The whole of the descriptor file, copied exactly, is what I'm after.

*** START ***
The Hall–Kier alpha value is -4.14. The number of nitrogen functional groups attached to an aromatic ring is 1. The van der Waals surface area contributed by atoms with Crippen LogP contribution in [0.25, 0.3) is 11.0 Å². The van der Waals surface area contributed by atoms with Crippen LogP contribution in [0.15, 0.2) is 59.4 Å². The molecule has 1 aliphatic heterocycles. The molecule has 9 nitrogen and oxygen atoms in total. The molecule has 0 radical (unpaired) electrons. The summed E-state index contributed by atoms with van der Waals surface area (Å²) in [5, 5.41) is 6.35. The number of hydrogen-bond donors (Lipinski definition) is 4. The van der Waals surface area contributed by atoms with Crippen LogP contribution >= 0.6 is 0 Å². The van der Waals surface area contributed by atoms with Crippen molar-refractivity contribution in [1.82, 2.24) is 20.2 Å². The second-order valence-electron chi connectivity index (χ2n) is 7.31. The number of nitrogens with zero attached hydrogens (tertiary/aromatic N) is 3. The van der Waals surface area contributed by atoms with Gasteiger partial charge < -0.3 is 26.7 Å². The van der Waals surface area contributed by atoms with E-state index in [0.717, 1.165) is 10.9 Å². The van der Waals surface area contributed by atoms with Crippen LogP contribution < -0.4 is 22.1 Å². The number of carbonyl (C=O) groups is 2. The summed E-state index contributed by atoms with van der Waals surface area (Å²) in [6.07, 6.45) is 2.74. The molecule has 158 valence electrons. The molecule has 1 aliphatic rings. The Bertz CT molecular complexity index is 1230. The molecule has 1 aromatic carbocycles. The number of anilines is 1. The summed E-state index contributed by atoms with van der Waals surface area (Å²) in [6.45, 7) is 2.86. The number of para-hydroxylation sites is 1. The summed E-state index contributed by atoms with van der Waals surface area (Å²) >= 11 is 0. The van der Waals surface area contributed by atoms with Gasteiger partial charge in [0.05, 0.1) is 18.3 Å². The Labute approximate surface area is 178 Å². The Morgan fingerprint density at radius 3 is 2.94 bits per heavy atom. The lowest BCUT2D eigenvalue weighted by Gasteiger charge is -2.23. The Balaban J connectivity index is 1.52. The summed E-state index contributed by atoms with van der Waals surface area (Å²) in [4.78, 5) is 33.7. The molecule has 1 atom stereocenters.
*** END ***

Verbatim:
The Hall–Kier alpha value is -4.14. The number of nitrogen functional groups attached to an aromatic ring is 1. The van der Waals surface area contributed by atoms with Crippen LogP contribution in [0.25, 0.3) is 11.0 Å². The van der Waals surface area contributed by atoms with Crippen LogP contribution in [0.15, 0.2) is 59.4 Å². The molecule has 1 aliphatic heterocycles. The molecule has 9 nitrogen and oxygen atoms in total. The molecule has 0 radical (unpaired) electrons. The summed E-state index contributed by atoms with van der Waals surface area (Å²) in [5, 5.41) is 6.35. The number of hydrogen-bond donors (Lipinski definition) is 4. The van der Waals surface area contributed by atoms with Crippen LogP contribution >= 0.6 is 0 Å². The van der Waals surface area contributed by atoms with Crippen molar-refractivity contribution in [1.82, 2.24) is 20.2 Å². The second-order valence-electron chi connectivity index (χ2n) is 7.31. The number of nitrogens with zero attached hydrogens (tertiary/aromatic N) is 3. The van der Waals surface area contributed by atoms with Gasteiger partial charge < -0.3 is 26.7 Å². The van der Waals surface area contributed by atoms with E-state index in [0.717, 1.165) is 10.9 Å². The van der Waals surface area contributed by atoms with Crippen LogP contribution < -0.4 is 22.1 Å². The number of carbonyl (C=O) groups is 2. The summed E-state index contributed by atoms with van der Waals surface area (Å²) in [6.07, 6.45) is 2.74. The molecule has 158 valence electrons. The molecule has 1 aliphatic rings. The Bertz CT molecular complexity index is 1230. The molecule has 1 aromatic carbocycles. The number of anilines is 1. The summed E-state index contributed by atoms with van der Waals surface area (Å²) in [6.45, 7) is 2.86. The number of para-hydroxylation sites is 1. The summed E-state index contributed by atoms with van der Waals surface area (Å²) >= 11 is 0. The van der Waals surface area contributed by atoms with Gasteiger partial charge in [0.05, 0.1) is 18.3 Å². The Labute approximate surface area is 178 Å². The Morgan fingerprint density at radius 3 is 2.94 bits per heavy atom. The lowest BCUT2D eigenvalue weighted by Gasteiger charge is -2.23. The Balaban J connectivity index is 1.52. The summed E-state index contributed by atoms with van der Waals surface area (Å²) in [4.78, 5) is 33.7. The molecule has 1 atom stereocenters.